The Red Bull Uni 7s comes to the Rec next Saturday as part of the Club’s Festival of Rugby, so who better to speak to than former England Sevens star - and Bath Rugby new boy - Jeff Williams?
The dynamic 27-year-old from South Africa scored 36 tries in 20 tournaments for England Sevens, but his route to stardom in the abbreviated form of the game was an unusual one, to say the least.
“It’s a very interesting story. My old man emailed the RFU after hearing that one of his mates’ sons was playing in Scotland,” says Williams. “His thinking was, ‘Well if he can do it, Jeff can do it’, so he sent off this email saying I was eligible to play for England.”
Williams Jr was somewhat taken aback upon learning of his father’s initiative. “When he told me, I said: ‘What are you doing? You can’t email an international rugby union and say ‘This is my son, these are his stats, I’m English and I want him to play for England'”.
To Williams’s astonishment, though, none other than England Sevens coach Ben Ryan replied. Ryan, now overseeing the Fiji Sevens team, offered to give Williams a trial if he stumped up the cash to make the trip over. But if you thought this was where the fairytale begins, you’d be wrong...
“I was terrible!” exclaims Williams, who at the time was playing for Chateaurenard in French rugby’s Fédérale 1. “I wasn’t quick enough, I wasn’t strong enough. But they saw something in me because nine weeks later they said they’d fly me over. So in training I worked extra hard because I knew the level I needed to get to.”
It was Williams Sr who ensured his son’s career was kept on track by "pestering" Ben Ryan for another trial, although it was Jeff himself who had to put in the extra work, now in the knowledge of the fitness levels he needed to achieve to make it.
“My French club didn’t know about it, but I was jumping between playing games on Sunday in France and doing trials in England . I kept it under wraps, but training camps would be from Monday to Wednesday and, since it was a semi-pro club in France, I’d have those days off and I’d be flying back and forth.”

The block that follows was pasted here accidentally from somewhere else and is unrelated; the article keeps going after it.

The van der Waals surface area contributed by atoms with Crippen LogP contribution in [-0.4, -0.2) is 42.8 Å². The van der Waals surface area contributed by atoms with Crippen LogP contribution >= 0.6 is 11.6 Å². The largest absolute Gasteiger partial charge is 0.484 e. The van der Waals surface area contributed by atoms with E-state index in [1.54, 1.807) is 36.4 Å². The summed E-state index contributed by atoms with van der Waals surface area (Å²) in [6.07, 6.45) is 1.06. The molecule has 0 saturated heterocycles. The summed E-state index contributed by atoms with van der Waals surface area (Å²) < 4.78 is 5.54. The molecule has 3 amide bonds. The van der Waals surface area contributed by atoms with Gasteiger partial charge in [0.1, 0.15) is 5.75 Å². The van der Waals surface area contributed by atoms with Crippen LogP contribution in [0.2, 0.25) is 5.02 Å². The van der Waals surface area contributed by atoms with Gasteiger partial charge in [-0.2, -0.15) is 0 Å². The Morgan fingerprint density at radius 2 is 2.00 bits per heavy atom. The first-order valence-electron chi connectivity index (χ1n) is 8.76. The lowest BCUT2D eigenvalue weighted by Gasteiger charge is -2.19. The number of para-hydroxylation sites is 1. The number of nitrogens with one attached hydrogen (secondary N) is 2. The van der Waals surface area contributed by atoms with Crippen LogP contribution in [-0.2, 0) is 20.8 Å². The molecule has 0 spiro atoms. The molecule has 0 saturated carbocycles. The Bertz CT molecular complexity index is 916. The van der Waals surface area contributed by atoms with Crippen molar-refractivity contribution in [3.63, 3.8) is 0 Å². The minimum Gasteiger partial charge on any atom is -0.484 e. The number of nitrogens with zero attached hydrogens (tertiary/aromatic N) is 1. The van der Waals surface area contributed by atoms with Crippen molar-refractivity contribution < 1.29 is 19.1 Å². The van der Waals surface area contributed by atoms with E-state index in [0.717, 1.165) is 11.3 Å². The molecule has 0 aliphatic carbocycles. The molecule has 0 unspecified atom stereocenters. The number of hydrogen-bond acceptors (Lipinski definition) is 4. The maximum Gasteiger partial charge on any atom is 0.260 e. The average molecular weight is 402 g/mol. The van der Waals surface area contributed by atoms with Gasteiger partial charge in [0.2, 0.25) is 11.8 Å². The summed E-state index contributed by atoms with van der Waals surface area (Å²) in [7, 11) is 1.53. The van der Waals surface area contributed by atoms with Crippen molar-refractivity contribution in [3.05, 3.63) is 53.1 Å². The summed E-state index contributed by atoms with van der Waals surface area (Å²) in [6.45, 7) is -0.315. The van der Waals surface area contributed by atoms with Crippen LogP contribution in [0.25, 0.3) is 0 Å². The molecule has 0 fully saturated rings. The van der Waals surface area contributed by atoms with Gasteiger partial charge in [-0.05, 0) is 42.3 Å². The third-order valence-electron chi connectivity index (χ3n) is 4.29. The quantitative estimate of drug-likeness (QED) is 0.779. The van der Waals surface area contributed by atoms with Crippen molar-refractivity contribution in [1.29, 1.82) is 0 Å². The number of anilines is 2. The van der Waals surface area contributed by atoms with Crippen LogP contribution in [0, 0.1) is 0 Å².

As the London leg of the World Series approached, Williams was called into Ryan’s office. By now he’d been doing stealth missions between France and England for a month. As he recalls it: “Ben said, ‘Look, we’re going to offer you a contract and you’re playing in the tournament'. I got my first cap, scored with my first touch, and that was four seasons ago.”
Williams was present at the inaugural Red Bull Uni 7s in Richmond last year (fittingly won by the University of Bath). He and his England Sevens teammate Mat Turner, a fellow South African, handed out jerseys to teams at a restaurant in Kingston.
“It’s exciting, because Red Bull is a really huge brand and it fits with Bath, so there’s a good partnership there,” he believes. “We always used their products before matches and they always made sure we were stocked up.”
The Red Bull Uni 7s at the Rec will also bring back memories of his fledgling sevens career. “I started playing in this sort of competition. My first tournament was in Melrose, Scotland, where the game has its roots.”
Back home in South Africa, it was all rugby union for Williams. It is ironic, then, that it was through another household name in rugby sevens, the iconic Ben Gollings, that he had his first taste of the game.
“Ben Gollings was in charge of a good Samurai Sevens team at the time,” says Williams of the renowned invitational side. “We went out and played in Wales, and that was my first overseas rugby that I actually participated in. Now it’s come full circle back to rugby union.”